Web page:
This past weekend saw some major introspection by the newspapers that led the mainstream media’s dissemination of the U.S. diplomatic cables provided by WikiLeaks. In the New York Times Magazine, Executive Editor Bill Keller led with a cover article detailing how little they liked or trusted Julian Assange — but worked with him anyway. Describing the visible change in Assange as his media stardom blossomed, Keller writes:
Assange was transformed by his outlaw celebrity. The derelict with the backpack and the sagging socks now wore his hair dyed and styled, and he favored fashionably skinny suits and ties. He became a kind of cult figure for the European young and leftish and was evidently a magnet for women. …I came to think of Julian Assange as a character from a Stieg Larsson thriller — a man who could figure either as hero or villain in one of the megaselling Swedish novels that mix hacker counterculture, high-level conspiracy and sex as both recreation and violation.
Clearly Keller and his team had a taste for cloak and dagger behavior and styled themselves as would-be Mikael Blomqvists:
An air of intrigue verging on paranoia permeated the project, perhaps understandably, given that we were dealing with a mass of classified material and a source who acted like a fugitive, changing crash pads, e-mail addresses and cellphones frequently. We used encrypted Web sites. Reporters exchanged notes via Skype, believing it to be somewhat less vulnerable to eavesdropping. On conference calls, we spoke in amateurish code. Assange was always “the source.” The latest data drop was “the package.” When I left New York for two weeks to visit bureaus in Pakistan and Afghanistan, where we assume that communications may be monitored, I was not to be copied on message traffic about the project. I never imagined that any of this would defeat a curious snoop from the National Security Agency or Pakistani intelligence. And I was never entirely sure whether that prospect made me more nervous than the cyberwiles of WikiLeaks itself. At a point when relations between the news organizations and WikiLeaks were rocky, at least three people associated with this project had inexplicable activity in their e-mail that suggested someone was hacking into their accounts.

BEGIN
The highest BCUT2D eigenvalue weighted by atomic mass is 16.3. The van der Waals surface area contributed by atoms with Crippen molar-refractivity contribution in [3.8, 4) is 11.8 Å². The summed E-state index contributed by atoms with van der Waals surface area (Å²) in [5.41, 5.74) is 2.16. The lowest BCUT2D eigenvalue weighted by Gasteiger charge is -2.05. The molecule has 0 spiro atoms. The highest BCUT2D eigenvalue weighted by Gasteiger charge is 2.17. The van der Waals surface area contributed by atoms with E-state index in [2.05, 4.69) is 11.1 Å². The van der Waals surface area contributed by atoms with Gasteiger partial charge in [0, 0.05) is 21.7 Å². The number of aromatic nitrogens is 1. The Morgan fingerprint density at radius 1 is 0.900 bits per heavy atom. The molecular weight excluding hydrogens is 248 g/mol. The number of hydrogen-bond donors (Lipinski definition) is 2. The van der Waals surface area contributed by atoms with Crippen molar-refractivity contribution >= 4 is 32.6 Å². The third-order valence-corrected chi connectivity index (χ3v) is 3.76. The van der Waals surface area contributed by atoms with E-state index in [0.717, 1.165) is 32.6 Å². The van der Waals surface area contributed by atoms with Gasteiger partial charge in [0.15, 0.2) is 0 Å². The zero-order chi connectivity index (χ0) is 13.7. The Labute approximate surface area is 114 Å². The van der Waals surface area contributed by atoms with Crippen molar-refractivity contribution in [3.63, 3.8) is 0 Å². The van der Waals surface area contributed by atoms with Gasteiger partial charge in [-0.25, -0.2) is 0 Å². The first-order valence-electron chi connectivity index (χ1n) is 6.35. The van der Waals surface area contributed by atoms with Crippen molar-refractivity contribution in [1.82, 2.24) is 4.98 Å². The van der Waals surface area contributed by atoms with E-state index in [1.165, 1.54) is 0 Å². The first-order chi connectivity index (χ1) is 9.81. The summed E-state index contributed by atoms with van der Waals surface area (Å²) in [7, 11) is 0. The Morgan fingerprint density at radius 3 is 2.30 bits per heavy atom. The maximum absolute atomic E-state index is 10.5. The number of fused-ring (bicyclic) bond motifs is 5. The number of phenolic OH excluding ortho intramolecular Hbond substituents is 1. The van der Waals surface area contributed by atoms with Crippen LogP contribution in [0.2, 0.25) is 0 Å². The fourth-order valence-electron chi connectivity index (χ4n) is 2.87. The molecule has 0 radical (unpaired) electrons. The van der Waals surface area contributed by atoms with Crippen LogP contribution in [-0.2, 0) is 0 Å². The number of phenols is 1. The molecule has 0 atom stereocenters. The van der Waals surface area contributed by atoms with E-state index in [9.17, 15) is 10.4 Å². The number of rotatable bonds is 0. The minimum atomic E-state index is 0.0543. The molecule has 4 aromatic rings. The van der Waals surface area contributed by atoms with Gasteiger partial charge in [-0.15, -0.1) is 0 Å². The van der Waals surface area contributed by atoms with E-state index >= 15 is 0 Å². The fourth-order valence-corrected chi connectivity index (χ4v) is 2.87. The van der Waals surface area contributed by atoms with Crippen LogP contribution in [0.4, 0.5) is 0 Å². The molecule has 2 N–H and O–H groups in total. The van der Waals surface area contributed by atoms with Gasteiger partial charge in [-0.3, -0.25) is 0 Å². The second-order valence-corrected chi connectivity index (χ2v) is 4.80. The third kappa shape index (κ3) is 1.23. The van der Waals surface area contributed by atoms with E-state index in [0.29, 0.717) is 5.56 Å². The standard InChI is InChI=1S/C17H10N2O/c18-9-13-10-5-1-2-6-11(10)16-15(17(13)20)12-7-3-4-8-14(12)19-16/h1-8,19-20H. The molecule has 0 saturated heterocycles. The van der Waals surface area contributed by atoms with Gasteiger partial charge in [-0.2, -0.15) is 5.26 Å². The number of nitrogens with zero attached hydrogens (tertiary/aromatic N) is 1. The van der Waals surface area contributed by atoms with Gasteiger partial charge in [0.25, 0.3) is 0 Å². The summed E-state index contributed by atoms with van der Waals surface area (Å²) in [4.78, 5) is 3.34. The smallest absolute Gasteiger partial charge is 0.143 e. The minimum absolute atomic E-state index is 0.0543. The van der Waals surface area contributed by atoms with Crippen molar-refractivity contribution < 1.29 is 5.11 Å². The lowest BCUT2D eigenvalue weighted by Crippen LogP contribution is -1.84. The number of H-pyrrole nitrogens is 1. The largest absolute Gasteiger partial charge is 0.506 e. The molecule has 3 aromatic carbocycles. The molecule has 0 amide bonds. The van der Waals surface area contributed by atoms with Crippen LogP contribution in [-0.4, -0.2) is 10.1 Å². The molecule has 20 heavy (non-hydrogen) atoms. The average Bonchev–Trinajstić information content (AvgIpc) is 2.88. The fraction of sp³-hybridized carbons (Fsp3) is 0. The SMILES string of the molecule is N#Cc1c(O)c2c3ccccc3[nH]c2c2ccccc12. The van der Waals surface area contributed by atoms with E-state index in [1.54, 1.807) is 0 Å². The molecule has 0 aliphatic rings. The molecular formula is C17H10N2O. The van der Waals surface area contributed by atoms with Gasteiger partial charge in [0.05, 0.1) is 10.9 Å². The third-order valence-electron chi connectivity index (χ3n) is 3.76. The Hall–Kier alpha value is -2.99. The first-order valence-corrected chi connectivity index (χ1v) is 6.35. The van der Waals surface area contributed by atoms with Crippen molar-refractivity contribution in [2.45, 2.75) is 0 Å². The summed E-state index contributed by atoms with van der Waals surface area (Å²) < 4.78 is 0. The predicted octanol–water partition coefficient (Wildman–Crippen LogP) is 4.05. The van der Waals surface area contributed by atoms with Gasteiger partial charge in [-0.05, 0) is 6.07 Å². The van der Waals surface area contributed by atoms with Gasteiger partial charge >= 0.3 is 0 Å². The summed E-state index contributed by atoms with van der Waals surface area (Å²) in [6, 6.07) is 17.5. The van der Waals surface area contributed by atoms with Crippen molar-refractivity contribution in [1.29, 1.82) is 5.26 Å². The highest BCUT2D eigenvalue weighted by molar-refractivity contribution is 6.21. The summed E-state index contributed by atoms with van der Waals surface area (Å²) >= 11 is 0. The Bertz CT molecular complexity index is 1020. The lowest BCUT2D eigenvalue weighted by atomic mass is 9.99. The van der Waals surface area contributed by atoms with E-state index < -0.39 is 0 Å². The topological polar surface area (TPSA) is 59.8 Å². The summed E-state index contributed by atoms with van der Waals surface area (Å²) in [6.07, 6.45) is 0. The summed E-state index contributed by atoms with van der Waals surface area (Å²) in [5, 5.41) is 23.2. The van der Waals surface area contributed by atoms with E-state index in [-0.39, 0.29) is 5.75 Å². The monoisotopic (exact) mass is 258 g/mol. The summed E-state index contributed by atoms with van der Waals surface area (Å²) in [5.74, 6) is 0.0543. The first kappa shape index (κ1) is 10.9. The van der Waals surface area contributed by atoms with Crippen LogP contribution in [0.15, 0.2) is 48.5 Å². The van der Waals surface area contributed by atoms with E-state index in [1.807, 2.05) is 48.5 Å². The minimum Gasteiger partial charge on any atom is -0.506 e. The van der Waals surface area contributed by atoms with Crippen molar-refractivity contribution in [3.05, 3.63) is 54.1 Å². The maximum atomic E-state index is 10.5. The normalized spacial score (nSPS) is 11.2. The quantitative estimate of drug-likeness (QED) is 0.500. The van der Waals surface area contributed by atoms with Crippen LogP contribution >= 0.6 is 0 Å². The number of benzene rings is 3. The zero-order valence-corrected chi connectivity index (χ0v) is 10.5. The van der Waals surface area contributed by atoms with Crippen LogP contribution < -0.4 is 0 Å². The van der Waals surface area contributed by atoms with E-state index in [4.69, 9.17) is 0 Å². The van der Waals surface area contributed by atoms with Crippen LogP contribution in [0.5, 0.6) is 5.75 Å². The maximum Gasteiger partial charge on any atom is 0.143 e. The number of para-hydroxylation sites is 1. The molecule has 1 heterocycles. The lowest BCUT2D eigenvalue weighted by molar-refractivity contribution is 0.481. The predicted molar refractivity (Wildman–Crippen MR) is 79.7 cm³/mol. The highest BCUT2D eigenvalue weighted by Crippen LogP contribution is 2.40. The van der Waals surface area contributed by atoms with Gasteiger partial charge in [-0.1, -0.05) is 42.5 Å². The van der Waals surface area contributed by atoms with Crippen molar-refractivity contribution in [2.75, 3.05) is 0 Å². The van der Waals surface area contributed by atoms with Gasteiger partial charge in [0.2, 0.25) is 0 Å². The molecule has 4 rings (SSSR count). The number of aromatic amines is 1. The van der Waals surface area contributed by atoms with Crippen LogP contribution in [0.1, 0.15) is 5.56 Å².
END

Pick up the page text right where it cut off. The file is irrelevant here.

He also had some less than flattering comments about the senior partner in the newspaper cabal, the UK’s Guardian. For their part, the Guardian previewed material from a book they are publishing today:
WikiLeaks founder Julian Assange disguised himself as an old woman in a wig for fear he was being followed by US intelligence, according to a Guardian book published tomorrow. The first full, inside account of the story that dominated global headlines for weeks reveals how a secret deal was brokered in a Brussels hotel that led to five international media outlets simultaneously publishing disclosures based on the leak of 250,000 US diplomatic cables.
The leak has led to calls from US right-wingers for Assange to be indicted on espionage charges, or even assassinated. The alleged source, US army private Bradley Manning, is being held under harsh conditions in a military prison in Quantico, Virginia.
The End of Secrecy: The Rise and Fall of Wikileaks, which begins serialisation in the Guardian today, discloses what lay behind the sometimes-fraught negotiations with Assange. At one stage the Australian computer hacker and his lawyers “ambushed” Guardian editor-in-chief Alan Rusbridger and threatened to sue him for endangering WikiLeaks’s “financial assets”.
Tomorrow’s first extract reveals court documents about Assange’s Australian childhood, and the strange personality of the man his supporters call the messiah of the internet. When the teenage Assange was convicted of hacking, the court was told he was a gifted boy with a “tragic” background whose “computer is his only friend”. The book also describes the project’s cloak and dagger measures. Assange dressed up as a woman and took elaborate steps to lose pursuing cars as he travelled to Ellingham Hall, the Norfolk stately home where his followers secretly set up camp last November.
Some of the journalists involved communicated using throwaway “burner” phones inspired by the TV series The Wire, and encrypted Jabber chat software.
In his introduction to the book Rusbridger acknowledges that the relationship between the five international papers and WikiLeaks had “moments of difficulty and tension”, at times threatening to collapse into farce, “as if a Stieg Larsson script had been passed to the writer of Downton Abbey, Julian Fellowes”. But Rusbridger says Assange behaved as “a new breed of publisher-intermediary” who sought to have a degree of control over the information he brought to the table. But he concludes: “WikiLeaks and similar organisations are generally admirable in their single-minded view of transparency and openness”.
The book also details:
• How Assange said US informants “deserve to be killed”.
• The full story of the Swedish sex allegations that Assange’s supporters claimed were a honeytrap.
• Why Assange quarrelled with the Guardian’s star reporter Nick Davies.
• How Assange paid a notorious anti-semite to represent WikiLeaks in Russia.